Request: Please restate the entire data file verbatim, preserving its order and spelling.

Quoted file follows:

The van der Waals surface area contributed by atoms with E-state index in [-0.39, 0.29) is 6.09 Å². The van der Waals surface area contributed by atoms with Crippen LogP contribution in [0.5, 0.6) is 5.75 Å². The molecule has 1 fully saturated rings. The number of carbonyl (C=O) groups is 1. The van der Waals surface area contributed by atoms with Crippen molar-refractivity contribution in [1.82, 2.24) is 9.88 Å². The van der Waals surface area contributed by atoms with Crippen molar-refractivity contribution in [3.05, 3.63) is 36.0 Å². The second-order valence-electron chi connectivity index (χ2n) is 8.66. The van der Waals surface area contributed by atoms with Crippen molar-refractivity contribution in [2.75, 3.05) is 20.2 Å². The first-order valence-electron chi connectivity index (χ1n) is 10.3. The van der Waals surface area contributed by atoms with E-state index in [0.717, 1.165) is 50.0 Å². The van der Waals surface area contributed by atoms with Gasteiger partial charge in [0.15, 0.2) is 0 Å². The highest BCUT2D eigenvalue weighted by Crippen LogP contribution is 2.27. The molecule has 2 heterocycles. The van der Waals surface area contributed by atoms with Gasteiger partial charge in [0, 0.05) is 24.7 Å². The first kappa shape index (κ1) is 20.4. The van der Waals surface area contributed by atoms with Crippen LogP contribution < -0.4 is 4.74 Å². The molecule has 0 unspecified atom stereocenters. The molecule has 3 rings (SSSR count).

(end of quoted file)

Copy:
The van der Waals surface area contributed by atoms with E-state index in [-0.39, 0.29) is 6.09 Å². The van der Waals surface area contributed by atoms with Crippen LogP contribution in [0.5, 0.6) is 5.75 Å². The molecule has 1 fully saturated rings. The number of carbonyl (C=O) groups is 1. The van der Waals surface area contributed by atoms with Crippen molar-refractivity contribution in [1.82, 2.24) is 9.88 Å². The van der Waals surface area contributed by atoms with Crippen molar-refractivity contribution in [3.05, 3.63) is 36.0 Å². The second-order valence-electron chi connectivity index (χ2n) is 8.66. The van der Waals surface area contributed by atoms with Crippen molar-refractivity contribution in [2.75, 3.05) is 20.2 Å². The first-order valence-electron chi connectivity index (χ1n) is 10.3. The van der Waals surface area contributed by atoms with E-state index in [0.717, 1.165) is 50.0 Å². The van der Waals surface area contributed by atoms with Gasteiger partial charge in [0.15, 0.2) is 0 Å². The highest BCUT2D eigenvalue weighted by Crippen LogP contribution is 2.27. The molecule has 2 heterocycles. The van der Waals surface area contributed by atoms with Gasteiger partial charge in [0, 0.05) is 24.7 Å². The first kappa shape index (κ1) is 20.4. The van der Waals surface area contributed by atoms with Crippen LogP contribution < -0.4 is 4.74 Å². The molecule has 0 unspecified atom stereocenters. The molecule has 3 rings (SSSR count).